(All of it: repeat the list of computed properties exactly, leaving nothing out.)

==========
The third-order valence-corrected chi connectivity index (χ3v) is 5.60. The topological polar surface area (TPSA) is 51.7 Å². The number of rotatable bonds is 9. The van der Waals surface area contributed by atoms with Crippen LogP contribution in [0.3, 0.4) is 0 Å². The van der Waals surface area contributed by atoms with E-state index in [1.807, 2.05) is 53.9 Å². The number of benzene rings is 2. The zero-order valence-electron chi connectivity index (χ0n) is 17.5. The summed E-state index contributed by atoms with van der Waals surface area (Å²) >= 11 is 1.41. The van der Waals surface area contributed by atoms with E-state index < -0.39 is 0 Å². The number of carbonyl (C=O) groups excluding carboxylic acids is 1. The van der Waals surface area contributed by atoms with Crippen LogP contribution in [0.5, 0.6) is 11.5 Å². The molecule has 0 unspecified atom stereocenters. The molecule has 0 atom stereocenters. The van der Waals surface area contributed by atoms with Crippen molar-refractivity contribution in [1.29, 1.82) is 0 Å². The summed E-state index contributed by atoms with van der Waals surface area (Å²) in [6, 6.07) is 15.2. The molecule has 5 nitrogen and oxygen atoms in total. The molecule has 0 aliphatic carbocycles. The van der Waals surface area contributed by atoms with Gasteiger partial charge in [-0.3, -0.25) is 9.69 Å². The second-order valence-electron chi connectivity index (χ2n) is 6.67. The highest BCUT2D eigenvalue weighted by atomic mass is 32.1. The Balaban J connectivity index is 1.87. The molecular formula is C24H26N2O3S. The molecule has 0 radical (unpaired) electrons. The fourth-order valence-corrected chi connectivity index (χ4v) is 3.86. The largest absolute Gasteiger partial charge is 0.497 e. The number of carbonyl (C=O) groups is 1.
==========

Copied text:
The third-order valence-corrected chi connectivity index (χ3v) is 5.60. The topological polar surface area (TPSA) is 51.7 Å². The number of rotatable bonds is 9. The van der Waals surface area contributed by atoms with Crippen LogP contribution in [0.3, 0.4) is 0 Å². The van der Waals surface area contributed by atoms with E-state index in [1.807, 2.05) is 53.9 Å². The number of benzene rings is 2. The zero-order valence-electron chi connectivity index (χ0n) is 17.5. The summed E-state index contributed by atoms with van der Waals surface area (Å²) >= 11 is 1.41. The van der Waals surface area contributed by atoms with E-state index < -0.39 is 0 Å². The number of carbonyl (C=O) groups excluding carboxylic acids is 1. The van der Waals surface area contributed by atoms with Crippen LogP contribution in [0.5, 0.6) is 11.5 Å². The molecule has 0 unspecified atom stereocenters. The molecule has 0 atom stereocenters. The van der Waals surface area contributed by atoms with Crippen molar-refractivity contribution in [1.29, 1.82) is 0 Å². The summed E-state index contributed by atoms with van der Waals surface area (Å²) in [6, 6.07) is 15.2. The molecule has 5 nitrogen and oxygen atoms in total. The molecule has 0 aliphatic carbocycles. The van der Waals surface area contributed by atoms with Gasteiger partial charge in [-0.3, -0.25) is 9.69 Å². The second-order valence-electron chi connectivity index (χ2n) is 6.67. The highest BCUT2D eigenvalue weighted by atomic mass is 32.1. The Balaban J connectivity index is 1.87. The molecular formula is C24H26N2O3S. The molecule has 0 radical (unpaired) electrons. The fourth-order valence-corrected chi connectivity index (χ4v) is 3.86. The largest absolute Gasteiger partial charge is 0.497 e. The number of carbonyl (C=O) groups is 1.